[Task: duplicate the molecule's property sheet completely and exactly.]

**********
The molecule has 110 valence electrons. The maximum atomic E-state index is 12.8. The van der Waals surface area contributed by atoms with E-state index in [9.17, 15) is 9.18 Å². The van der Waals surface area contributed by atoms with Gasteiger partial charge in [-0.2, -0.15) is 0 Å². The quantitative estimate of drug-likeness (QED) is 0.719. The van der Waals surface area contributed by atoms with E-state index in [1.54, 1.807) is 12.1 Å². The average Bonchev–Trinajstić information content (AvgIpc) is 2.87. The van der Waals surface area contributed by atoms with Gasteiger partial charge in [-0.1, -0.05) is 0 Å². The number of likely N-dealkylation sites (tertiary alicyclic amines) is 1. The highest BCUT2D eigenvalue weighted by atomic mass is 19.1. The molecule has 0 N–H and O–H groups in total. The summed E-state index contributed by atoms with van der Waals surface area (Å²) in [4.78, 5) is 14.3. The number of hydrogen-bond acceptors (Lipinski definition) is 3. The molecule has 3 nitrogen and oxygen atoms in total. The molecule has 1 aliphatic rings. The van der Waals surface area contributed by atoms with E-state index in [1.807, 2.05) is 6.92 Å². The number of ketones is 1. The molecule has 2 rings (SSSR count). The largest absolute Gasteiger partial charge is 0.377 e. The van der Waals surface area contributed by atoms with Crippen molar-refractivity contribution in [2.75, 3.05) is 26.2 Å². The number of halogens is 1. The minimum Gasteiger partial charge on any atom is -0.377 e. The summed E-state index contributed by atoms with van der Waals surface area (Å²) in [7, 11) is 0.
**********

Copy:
The molecule has 110 valence electrons. The maximum atomic E-state index is 12.8. The van der Waals surface area contributed by atoms with E-state index in [9.17, 15) is 9.18 Å². The van der Waals surface area contributed by atoms with Gasteiger partial charge in [-0.2, -0.15) is 0 Å². The quantitative estimate of drug-likeness (QED) is 0.719. The van der Waals surface area contributed by atoms with E-state index in [1.54, 1.807) is 12.1 Å². The average Bonchev–Trinajstić information content (AvgIpc) is 2.87. The van der Waals surface area contributed by atoms with Gasteiger partial charge in [-0.1, -0.05) is 0 Å². The number of likely N-dealkylation sites (tertiary alicyclic amines) is 1. The highest BCUT2D eigenvalue weighted by atomic mass is 19.1. The molecule has 0 N–H and O–H groups in total. The summed E-state index contributed by atoms with van der Waals surface area (Å²) in [4.78, 5) is 14.3. The number of hydrogen-bond acceptors (Lipinski definition) is 3. The molecule has 3 nitrogen and oxygen atoms in total. The molecule has 1 aliphatic rings. The van der Waals surface area contributed by atoms with E-state index in [1.807, 2.05) is 6.92 Å². The number of ketones is 1. The molecule has 2 rings (SSSR count). The largest absolute Gasteiger partial charge is 0.377 e. The van der Waals surface area contributed by atoms with Crippen molar-refractivity contribution in [2.75, 3.05) is 26.2 Å². The number of halogens is 1. The minimum Gasteiger partial charge on any atom is -0.377 e. The summed E-state index contributed by atoms with van der Waals surface area (Å²) in [7, 11) is 0.